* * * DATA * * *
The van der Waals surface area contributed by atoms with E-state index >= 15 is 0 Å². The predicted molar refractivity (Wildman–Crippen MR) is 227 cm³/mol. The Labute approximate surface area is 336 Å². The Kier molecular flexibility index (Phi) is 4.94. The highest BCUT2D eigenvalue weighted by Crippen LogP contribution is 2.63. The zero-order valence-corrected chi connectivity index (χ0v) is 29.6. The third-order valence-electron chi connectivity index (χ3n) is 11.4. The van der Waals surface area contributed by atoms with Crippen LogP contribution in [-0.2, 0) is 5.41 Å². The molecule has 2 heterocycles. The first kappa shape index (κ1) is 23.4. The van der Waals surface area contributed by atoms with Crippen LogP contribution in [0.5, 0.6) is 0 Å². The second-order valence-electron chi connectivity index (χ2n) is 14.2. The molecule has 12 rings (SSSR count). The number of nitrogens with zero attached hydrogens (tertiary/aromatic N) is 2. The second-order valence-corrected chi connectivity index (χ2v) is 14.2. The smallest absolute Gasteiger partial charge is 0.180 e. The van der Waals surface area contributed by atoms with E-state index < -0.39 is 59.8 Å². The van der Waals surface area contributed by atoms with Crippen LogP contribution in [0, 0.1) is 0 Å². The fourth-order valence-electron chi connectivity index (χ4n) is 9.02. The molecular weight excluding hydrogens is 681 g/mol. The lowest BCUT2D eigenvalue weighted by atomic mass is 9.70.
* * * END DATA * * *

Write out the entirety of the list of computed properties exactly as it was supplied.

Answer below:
The van der Waals surface area contributed by atoms with E-state index >= 15 is 0 Å². The predicted molar refractivity (Wildman–Crippen MR) is 227 cm³/mol. The Labute approximate surface area is 336 Å². The Kier molecular flexibility index (Phi) is 4.94. The highest BCUT2D eigenvalue weighted by Crippen LogP contribution is 2.63. The zero-order valence-corrected chi connectivity index (χ0v) is 29.6. The third-order valence-electron chi connectivity index (χ3n) is 11.4. The van der Waals surface area contributed by atoms with Crippen LogP contribution in [-0.2, 0) is 5.41 Å². The molecule has 2 heterocycles. The first kappa shape index (κ1) is 23.4. The van der Waals surface area contributed by atoms with Crippen LogP contribution in [0.5, 0.6) is 0 Å². The second-order valence-electron chi connectivity index (χ2n) is 14.2. The molecule has 12 rings (SSSR count). The number of nitrogens with zero attached hydrogens (tertiary/aromatic N) is 2. The second-order valence-corrected chi connectivity index (χ2v) is 14.2. The smallest absolute Gasteiger partial charge is 0.180 e. The van der Waals surface area contributed by atoms with E-state index < -0.39 is 59.8 Å². The van der Waals surface area contributed by atoms with Crippen LogP contribution in [0, 0.1) is 0 Å². The fourth-order valence-electron chi connectivity index (χ4n) is 9.02. The molecular weight excluding hydrogens is 681 g/mol. The lowest BCUT2D eigenvalue weighted by atomic mass is 9.70.